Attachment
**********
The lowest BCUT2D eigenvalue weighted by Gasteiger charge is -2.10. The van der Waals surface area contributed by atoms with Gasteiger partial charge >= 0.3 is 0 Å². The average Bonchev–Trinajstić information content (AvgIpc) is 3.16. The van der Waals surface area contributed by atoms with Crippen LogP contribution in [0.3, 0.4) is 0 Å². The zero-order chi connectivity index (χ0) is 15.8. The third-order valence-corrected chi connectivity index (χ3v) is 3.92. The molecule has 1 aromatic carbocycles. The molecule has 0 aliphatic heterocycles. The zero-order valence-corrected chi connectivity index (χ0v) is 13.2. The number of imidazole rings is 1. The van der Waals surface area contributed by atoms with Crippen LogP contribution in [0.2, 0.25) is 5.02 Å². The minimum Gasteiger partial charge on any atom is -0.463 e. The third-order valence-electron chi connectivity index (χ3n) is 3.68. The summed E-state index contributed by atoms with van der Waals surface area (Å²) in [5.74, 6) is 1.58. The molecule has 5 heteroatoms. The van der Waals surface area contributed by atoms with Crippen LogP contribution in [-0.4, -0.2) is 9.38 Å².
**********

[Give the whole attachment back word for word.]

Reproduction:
The lowest BCUT2D eigenvalue weighted by Gasteiger charge is -2.10. The van der Waals surface area contributed by atoms with Gasteiger partial charge >= 0.3 is 0 Å². The average Bonchev–Trinajstić information content (AvgIpc) is 3.16. The van der Waals surface area contributed by atoms with Crippen LogP contribution in [0.3, 0.4) is 0 Å². The zero-order chi connectivity index (χ0) is 15.8. The third-order valence-corrected chi connectivity index (χ3v) is 3.92. The molecule has 1 aromatic carbocycles. The molecule has 0 aliphatic heterocycles. The zero-order valence-corrected chi connectivity index (χ0v) is 13.2. The number of imidazole rings is 1. The van der Waals surface area contributed by atoms with Crippen LogP contribution in [0.2, 0.25) is 5.02 Å². The minimum Gasteiger partial charge on any atom is -0.463 e. The third-order valence-electron chi connectivity index (χ3n) is 3.68. The summed E-state index contributed by atoms with van der Waals surface area (Å²) in [5.74, 6) is 1.58. The molecule has 5 heteroatoms. The van der Waals surface area contributed by atoms with Crippen LogP contribution in [-0.4, -0.2) is 9.38 Å².